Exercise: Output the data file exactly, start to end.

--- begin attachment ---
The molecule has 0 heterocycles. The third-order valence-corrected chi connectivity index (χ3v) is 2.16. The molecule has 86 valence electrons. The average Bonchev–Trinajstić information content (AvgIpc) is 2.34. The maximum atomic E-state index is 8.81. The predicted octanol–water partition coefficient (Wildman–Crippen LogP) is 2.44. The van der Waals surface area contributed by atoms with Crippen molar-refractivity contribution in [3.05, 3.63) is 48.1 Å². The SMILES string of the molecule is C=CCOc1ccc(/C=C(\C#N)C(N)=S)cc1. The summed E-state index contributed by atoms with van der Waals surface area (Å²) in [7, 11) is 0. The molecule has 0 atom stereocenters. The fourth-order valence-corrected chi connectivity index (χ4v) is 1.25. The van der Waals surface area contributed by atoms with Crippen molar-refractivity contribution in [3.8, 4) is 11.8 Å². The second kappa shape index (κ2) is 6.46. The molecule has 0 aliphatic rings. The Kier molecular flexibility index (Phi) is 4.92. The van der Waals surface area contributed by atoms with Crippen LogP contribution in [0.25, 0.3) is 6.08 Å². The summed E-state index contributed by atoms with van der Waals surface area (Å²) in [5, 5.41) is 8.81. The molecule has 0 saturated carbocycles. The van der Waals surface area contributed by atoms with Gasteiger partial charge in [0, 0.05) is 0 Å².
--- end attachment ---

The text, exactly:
The molecule has 0 heterocycles. The third-order valence-corrected chi connectivity index (χ3v) is 2.16. The molecule has 86 valence electrons. The average Bonchev–Trinajstić information content (AvgIpc) is 2.34. The maximum atomic E-state index is 8.81. The predicted octanol–water partition coefficient (Wildman–Crippen LogP) is 2.44. The van der Waals surface area contributed by atoms with Crippen molar-refractivity contribution in [3.05, 3.63) is 48.1 Å². The SMILES string of the molecule is C=CCOc1ccc(/C=C(\C#N)C(N)=S)cc1. The summed E-state index contributed by atoms with van der Waals surface area (Å²) in [7, 11) is 0. The molecule has 0 atom stereocenters. The fourth-order valence-corrected chi connectivity index (χ4v) is 1.25. The van der Waals surface area contributed by atoms with Crippen molar-refractivity contribution in [3.8, 4) is 11.8 Å². The second kappa shape index (κ2) is 6.46. The molecule has 0 aliphatic rings. The Kier molecular flexibility index (Phi) is 4.92. The van der Waals surface area contributed by atoms with Crippen LogP contribution in [0.25, 0.3) is 6.08 Å². The summed E-state index contributed by atoms with van der Waals surface area (Å²) in [5, 5.41) is 8.81. The molecule has 0 saturated carbocycles. The van der Waals surface area contributed by atoms with Gasteiger partial charge in [0, 0.05) is 0 Å².